and informing them of this fact can do more harm than good due to the stigma attached to it. Making the resources available for all students to access and work through would make it a less-embarrassing experience for students who are in need of a little extra. Also, by adding supplemental resources that are at an advanced level, lecturers can also assist the more proficient students to gain more knowledge and not grow bored.

The possibilities and applications of podcasting are limited only by one’s imagination, and even more value is added when implementing podcasting in staff development, internal/institutional communication, marketing, and the expansion of the institution’s reach for the presentation of short courses and open learning into sub-Sahara Africa.

By means of podcasting, courses can be presented to thousands of students across the globe, and they have the option and ability to access these courses at their own convenience, empowering them to take control of their own learning.

Podcasting in Higher Education

The past several years have seen little change in education and the methods used to educate. One of the most natural and acceptable methods of education – audio conveyance – has been with us always, and although we tend to take it for granted and forget about it all too easily, all that is set to change. Throughout history children have been taught by means of stories told by their parents, and for many centuries this was the primary method of transferring knowledge and information. As time progressed, we started spending less and less time listening to these stories, although to this day storytelling is used as an educational tool.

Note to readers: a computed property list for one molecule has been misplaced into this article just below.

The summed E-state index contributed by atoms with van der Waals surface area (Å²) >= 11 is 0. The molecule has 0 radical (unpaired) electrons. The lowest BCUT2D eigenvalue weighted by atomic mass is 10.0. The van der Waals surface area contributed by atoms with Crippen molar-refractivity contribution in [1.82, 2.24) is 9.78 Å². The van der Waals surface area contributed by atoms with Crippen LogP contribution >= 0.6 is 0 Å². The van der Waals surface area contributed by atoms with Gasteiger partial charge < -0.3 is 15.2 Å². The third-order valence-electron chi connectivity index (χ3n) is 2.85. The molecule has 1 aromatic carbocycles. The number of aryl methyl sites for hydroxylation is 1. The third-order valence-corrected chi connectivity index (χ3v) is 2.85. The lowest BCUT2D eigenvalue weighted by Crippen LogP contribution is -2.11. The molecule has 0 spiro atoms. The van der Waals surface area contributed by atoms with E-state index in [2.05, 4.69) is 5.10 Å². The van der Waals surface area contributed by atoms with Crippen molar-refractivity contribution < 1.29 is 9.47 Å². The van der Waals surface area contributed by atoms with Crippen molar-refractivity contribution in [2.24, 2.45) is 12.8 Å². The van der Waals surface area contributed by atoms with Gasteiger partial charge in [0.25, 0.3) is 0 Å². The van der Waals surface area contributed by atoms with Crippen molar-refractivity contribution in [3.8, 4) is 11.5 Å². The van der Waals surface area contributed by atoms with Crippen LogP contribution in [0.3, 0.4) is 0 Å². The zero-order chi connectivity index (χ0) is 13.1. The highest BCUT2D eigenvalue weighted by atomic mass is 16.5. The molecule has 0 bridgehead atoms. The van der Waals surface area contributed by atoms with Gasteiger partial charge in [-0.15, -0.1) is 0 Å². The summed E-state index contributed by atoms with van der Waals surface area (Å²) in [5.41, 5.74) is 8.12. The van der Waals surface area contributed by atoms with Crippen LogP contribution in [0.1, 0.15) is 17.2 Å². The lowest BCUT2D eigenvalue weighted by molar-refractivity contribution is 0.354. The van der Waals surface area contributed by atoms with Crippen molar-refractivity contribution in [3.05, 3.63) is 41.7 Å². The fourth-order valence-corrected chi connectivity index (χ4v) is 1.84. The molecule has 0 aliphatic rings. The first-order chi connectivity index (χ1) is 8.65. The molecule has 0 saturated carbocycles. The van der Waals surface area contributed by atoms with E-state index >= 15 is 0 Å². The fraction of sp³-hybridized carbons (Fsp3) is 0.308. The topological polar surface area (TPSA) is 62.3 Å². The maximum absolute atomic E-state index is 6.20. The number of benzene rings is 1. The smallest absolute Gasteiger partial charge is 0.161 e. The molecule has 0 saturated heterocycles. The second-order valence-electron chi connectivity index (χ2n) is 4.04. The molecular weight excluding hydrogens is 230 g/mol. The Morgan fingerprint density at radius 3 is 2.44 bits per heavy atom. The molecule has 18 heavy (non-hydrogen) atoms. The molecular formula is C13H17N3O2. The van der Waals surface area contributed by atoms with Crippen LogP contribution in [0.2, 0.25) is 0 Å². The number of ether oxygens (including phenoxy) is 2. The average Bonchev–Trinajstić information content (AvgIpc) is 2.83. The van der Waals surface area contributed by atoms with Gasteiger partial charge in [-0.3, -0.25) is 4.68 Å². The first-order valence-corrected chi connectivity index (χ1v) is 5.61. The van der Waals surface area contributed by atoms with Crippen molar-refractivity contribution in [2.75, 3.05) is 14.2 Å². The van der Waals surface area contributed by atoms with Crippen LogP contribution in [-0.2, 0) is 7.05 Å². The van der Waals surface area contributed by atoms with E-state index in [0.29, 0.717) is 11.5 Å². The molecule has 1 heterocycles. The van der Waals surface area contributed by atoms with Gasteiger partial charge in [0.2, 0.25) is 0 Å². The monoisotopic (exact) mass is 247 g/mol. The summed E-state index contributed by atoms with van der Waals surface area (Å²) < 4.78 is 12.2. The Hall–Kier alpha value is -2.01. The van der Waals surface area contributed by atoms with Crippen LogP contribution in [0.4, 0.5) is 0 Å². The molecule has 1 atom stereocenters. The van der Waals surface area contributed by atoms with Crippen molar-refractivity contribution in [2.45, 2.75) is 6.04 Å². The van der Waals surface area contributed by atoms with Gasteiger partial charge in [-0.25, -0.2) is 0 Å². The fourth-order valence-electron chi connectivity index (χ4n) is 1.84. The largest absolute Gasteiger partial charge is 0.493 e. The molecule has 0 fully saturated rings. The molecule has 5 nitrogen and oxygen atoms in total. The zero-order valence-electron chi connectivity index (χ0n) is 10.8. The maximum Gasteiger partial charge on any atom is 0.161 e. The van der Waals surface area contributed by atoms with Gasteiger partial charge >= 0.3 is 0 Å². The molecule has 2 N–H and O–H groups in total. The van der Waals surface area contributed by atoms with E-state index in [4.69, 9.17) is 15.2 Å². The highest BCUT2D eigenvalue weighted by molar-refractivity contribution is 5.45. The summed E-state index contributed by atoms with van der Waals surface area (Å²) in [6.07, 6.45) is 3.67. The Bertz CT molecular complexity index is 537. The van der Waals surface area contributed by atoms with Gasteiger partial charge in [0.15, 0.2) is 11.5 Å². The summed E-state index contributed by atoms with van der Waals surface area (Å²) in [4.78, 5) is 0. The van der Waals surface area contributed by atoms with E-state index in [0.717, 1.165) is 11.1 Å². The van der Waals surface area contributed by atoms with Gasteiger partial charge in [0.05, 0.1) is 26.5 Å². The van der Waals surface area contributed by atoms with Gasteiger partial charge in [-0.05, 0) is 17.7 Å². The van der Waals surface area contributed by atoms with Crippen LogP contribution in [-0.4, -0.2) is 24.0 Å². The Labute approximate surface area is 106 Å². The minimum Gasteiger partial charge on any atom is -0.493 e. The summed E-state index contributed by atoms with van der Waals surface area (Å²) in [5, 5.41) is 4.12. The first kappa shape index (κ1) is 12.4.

People have always been educated by means of information received in an audio format. It is natural for us to absorb information through an auditory medium, and since such information transfer takes place on such a personal level, we tend to form a personal relationship with radio presenters. They become like family members who visit when one turns on the radio.

The value of audio recordings in education has been known for years, yet for some reason it has been neglected as we have all become more computer literate. The year 2003 saw the development of a new technology known as Really Simple Syndication or RSS.

Through this technology the user could subscribe to a feed that would enable him/her to receive information that was added to that specific feed automatically. This made accessing the worldwide web and sharing information significantly easier, because if one were subscribed to the feed of a specific website one would automatically receive all updates to that website in a freely available feed aggregator. (A feed aggregator is a software program that can mostly be downloaded free of charge.) The feed information would then be entered into the aggregator to allow the user to subscribe to that specific feed.

This technology has been the driving force behind the emergence of weblogs (blogs) and also the development and growth of podcasting. Podcasting has not yet moved to the forefront in South Africa due to various broadband issues and costs that will not be discussed in this paper; but if the trends in other countries are anything to go by, it will become highly popular in a very short period of time.